Ricochet News

Elephant seal cub rescued after being stranded near Jeffreys Bay

Jan 4, 2018
Elephant seal cub rescued after being stranded near Jeffreys Bay

A young elephant seal was rescued in Aston Bay, adjacent to Jeffrey Bay, on Wednesday morning after being stranded on a local beach. 

According to Ernie Schmidt, National Sea Rescue Institute (NSRI) Jeffreys Bay deputy station commander, at 08h25, a call was received from a member of the public reporting a stranded seal on the beach at Walskipper, Aston Bay.

"NSRI Jeffreys Bay crew, my wife - Elaine Schmidt, and myself, responded and found a young elephant seal, seemingly in good health, on the beach. 

"As members of the public came to observe the seal, or arriving on the beach to simply to spend their day on the beach, the seal would move toward them, resulting in them having to move away," she described. 

"The public responded positively, respecting the animal's need for space and an opportunity to rest in peace. After about an hour and a half the animal settled down and slept."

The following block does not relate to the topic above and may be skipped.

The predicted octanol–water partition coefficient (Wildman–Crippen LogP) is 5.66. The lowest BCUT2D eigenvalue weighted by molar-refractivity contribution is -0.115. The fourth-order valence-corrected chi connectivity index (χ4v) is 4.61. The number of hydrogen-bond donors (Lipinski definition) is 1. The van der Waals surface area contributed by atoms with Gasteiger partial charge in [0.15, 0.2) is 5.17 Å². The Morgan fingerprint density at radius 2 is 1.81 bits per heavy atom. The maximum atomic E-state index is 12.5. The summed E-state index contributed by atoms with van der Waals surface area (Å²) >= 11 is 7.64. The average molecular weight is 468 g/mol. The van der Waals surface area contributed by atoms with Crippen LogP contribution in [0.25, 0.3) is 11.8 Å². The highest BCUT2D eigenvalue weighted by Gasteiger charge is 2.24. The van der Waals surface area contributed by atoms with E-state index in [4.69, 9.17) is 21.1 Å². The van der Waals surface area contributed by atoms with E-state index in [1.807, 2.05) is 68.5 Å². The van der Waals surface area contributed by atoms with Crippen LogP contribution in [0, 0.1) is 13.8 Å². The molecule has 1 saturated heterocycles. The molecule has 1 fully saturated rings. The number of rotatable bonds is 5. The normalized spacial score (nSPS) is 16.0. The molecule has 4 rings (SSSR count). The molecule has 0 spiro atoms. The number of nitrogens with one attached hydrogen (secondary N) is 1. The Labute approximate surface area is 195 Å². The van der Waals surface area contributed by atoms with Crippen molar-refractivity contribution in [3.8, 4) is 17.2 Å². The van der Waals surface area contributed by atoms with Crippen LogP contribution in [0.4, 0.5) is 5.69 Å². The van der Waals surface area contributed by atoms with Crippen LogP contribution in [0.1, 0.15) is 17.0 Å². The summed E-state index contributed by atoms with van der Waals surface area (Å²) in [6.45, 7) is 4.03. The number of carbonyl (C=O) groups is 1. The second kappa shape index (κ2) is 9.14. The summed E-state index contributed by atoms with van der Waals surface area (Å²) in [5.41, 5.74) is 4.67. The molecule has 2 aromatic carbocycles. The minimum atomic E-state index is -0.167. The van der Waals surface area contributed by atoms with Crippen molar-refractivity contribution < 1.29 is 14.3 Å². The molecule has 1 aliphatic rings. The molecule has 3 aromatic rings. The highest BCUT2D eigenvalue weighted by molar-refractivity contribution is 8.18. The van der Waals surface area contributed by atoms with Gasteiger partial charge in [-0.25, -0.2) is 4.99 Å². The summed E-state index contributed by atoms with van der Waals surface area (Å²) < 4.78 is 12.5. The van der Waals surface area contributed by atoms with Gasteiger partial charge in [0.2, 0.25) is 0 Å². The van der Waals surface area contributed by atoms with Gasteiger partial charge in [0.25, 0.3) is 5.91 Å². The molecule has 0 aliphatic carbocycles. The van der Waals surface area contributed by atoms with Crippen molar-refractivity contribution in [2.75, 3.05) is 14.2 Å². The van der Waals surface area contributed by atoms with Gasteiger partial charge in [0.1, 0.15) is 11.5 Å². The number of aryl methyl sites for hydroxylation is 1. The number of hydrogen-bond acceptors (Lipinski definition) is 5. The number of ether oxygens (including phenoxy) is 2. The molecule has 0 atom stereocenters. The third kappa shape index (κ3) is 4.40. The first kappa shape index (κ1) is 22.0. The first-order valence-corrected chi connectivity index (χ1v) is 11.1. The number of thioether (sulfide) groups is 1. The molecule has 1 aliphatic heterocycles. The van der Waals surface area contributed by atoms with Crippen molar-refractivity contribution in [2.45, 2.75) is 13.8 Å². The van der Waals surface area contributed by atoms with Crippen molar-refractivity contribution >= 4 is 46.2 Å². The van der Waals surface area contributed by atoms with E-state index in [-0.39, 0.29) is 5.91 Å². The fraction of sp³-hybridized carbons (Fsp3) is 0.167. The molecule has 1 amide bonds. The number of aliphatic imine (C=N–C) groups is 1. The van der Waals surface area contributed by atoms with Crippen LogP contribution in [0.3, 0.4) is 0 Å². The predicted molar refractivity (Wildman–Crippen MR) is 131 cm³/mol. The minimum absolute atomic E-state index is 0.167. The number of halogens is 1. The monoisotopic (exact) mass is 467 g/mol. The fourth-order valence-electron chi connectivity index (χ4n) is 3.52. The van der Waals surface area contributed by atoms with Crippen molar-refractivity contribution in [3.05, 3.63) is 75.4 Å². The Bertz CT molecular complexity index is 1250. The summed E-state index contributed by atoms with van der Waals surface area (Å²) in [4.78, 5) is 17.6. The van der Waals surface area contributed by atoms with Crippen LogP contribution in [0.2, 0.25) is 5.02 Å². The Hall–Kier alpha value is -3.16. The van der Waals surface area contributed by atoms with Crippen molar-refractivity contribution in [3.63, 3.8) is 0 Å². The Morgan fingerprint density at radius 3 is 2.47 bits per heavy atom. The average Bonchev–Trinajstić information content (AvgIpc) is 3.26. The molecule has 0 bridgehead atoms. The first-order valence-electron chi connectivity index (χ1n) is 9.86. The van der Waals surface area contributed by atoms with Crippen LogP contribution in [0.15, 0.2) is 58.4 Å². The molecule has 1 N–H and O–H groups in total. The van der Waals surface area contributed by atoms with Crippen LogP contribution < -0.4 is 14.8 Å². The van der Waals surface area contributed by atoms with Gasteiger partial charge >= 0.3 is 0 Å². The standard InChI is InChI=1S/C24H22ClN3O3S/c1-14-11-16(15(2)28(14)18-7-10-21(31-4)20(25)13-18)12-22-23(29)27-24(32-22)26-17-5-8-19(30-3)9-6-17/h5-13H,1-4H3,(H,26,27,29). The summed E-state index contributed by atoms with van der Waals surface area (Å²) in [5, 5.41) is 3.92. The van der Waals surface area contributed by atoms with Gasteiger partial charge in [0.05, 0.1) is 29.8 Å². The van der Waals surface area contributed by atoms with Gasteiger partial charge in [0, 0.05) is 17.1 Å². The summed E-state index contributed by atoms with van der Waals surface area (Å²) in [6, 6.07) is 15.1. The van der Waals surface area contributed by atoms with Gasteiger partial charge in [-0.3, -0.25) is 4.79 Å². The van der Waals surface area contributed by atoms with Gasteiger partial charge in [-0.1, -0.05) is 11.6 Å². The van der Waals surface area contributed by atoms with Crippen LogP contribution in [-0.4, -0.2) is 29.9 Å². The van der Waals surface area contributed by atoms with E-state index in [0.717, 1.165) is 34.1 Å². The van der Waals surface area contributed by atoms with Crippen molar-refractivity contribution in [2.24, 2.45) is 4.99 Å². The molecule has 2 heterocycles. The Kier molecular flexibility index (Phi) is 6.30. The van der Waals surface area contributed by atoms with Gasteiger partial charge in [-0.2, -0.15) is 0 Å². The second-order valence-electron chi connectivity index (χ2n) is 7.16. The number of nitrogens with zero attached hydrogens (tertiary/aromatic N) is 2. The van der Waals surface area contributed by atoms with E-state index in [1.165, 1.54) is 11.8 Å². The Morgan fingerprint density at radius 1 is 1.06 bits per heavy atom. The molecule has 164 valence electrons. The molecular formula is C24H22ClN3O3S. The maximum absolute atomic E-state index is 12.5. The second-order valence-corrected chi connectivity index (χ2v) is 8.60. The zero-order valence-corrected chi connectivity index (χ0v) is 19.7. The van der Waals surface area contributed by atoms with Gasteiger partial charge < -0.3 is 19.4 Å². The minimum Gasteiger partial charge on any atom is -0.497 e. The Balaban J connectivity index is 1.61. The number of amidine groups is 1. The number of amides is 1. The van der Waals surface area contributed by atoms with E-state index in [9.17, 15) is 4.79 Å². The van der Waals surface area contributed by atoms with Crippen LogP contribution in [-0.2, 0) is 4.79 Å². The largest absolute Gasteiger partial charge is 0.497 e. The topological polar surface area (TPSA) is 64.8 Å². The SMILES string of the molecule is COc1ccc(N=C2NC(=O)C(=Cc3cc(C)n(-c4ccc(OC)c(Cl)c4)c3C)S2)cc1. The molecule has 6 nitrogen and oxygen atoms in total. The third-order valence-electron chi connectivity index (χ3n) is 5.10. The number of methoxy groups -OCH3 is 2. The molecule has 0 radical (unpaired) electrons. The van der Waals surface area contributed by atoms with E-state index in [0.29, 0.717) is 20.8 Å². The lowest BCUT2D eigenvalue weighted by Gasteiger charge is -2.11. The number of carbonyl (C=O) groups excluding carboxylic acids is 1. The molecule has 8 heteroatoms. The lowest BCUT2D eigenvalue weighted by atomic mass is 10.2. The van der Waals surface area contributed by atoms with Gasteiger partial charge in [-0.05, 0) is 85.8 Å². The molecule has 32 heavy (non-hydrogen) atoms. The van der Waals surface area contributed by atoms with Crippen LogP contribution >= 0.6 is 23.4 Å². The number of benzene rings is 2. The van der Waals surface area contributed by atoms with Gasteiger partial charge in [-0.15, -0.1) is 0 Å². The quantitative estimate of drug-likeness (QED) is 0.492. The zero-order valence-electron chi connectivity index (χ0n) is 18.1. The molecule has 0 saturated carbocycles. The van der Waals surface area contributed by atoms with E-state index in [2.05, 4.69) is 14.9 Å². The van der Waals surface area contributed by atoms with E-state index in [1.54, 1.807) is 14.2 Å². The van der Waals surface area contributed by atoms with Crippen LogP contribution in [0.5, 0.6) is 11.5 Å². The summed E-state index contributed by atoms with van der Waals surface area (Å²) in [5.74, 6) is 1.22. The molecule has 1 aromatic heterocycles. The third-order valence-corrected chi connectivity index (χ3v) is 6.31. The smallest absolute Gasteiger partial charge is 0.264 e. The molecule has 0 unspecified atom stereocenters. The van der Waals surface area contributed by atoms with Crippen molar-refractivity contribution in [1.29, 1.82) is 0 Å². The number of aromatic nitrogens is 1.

Schmidt said that Dr Greg Hoffmeyr of the Animal Stranding Network, Bay World, Port Elizabeth, had already been contacted and he suggested that the the animal should be moved to a quieter area away from the public.

The NSRI Jeffreys Bay's crew remained on the scene making sure that the seal was not bothering anyone and making sure that no domestic animals approached the seal and the public remained very cooperative.

"Two members of the public also remained on-site assisting us at the scene.

"Dr Hoffmeyr and Nikita Camara, a veterinary intern, arrived at the scene at about 12h10," Schmidt said. 

"After briefing us on how to capture the animal, it was caught with the assistance of the doctor, the intern, myself and my wife and with the help of the two members of the public.

"We transported the seal to a remote beach. At the remote beach, away from the public the seal was tagged and released."

Schmidt said that the interesting aspect is that this seal is very young, about one-year-old. 

"Its natural habitat is in the deep Southern Ocean islands, such as Marrion Island.  Some three or four of them are found on our Southern beaches at this time of the year," he said.

"They apparently moult, discarding their old fur, and then head back South to their home territory.  This particular seal already has its new coat of shiny grey/white fur and is likely to leave for it's home territory soon.

"Our thanks to the public for giving the animal space to rest, and a particular word of thanks to the two public members, who helped us, George and Donovan Bezuidenhout, for their assistance in helping us capturing the animal."

Picture: By NSRI Jeffreys Bay. The Elephany Seal at Jeffreys